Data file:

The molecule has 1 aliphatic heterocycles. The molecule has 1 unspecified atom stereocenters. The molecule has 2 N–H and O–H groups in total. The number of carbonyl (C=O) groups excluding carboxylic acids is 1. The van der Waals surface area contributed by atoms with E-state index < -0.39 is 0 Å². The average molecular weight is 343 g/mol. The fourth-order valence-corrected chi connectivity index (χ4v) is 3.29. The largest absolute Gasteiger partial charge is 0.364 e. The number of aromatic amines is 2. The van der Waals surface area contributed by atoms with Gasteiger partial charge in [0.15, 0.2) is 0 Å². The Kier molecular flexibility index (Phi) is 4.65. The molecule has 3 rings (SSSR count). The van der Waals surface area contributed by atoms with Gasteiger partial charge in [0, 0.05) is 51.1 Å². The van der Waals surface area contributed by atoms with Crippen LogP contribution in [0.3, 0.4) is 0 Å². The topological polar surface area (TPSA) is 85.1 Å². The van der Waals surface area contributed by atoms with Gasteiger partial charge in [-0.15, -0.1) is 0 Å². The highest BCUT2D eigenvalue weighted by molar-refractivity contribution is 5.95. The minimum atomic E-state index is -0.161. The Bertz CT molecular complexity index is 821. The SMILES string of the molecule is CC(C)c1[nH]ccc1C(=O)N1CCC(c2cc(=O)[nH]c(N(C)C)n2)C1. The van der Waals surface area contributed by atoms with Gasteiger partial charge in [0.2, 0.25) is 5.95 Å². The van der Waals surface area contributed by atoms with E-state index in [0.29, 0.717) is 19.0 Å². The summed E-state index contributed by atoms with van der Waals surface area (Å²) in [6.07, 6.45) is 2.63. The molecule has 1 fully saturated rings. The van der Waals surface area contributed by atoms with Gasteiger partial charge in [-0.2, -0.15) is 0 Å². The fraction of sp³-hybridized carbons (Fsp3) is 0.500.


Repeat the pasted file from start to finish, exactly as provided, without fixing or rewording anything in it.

The molecule has 1 aliphatic heterocycles. The molecule has 1 unspecified atom stereocenters. The molecule has 2 N–H and O–H groups in total. The number of carbonyl (C=O) groups excluding carboxylic acids is 1. The van der Waals surface area contributed by atoms with E-state index < -0.39 is 0 Å². The average molecular weight is 343 g/mol. The fourth-order valence-corrected chi connectivity index (χ4v) is 3.29. The largest absolute Gasteiger partial charge is 0.364 e. The number of aromatic amines is 2. The van der Waals surface area contributed by atoms with Gasteiger partial charge in [0.15, 0.2) is 0 Å². The Kier molecular flexibility index (Phi) is 4.65. The molecule has 3 rings (SSSR count). The van der Waals surface area contributed by atoms with Gasteiger partial charge in [0, 0.05) is 51.1 Å². The van der Waals surface area contributed by atoms with Crippen LogP contribution in [0.3, 0.4) is 0 Å². The topological polar surface area (TPSA) is 85.1 Å². The van der Waals surface area contributed by atoms with Gasteiger partial charge in [-0.15, -0.1) is 0 Å². The highest BCUT2D eigenvalue weighted by molar-refractivity contribution is 5.95. The minimum atomic E-state index is -0.161. The Bertz CT molecular complexity index is 821. The SMILES string of the molecule is CC(C)c1[nH]ccc1C(=O)N1CCC(c2cc(=O)[nH]c(N(C)C)n2)C1. The van der Waals surface area contributed by atoms with Gasteiger partial charge in [0.2, 0.25) is 5.95 Å². The van der Waals surface area contributed by atoms with E-state index in [0.29, 0.717) is 19.0 Å². The summed E-state index contributed by atoms with van der Waals surface area (Å²) in [6.07, 6.45) is 2.63. The molecule has 1 fully saturated rings. The van der Waals surface area contributed by atoms with Gasteiger partial charge in [-0.2, -0.15) is 0 Å². The fraction of sp³-hybridized carbons (Fsp3) is 0.500.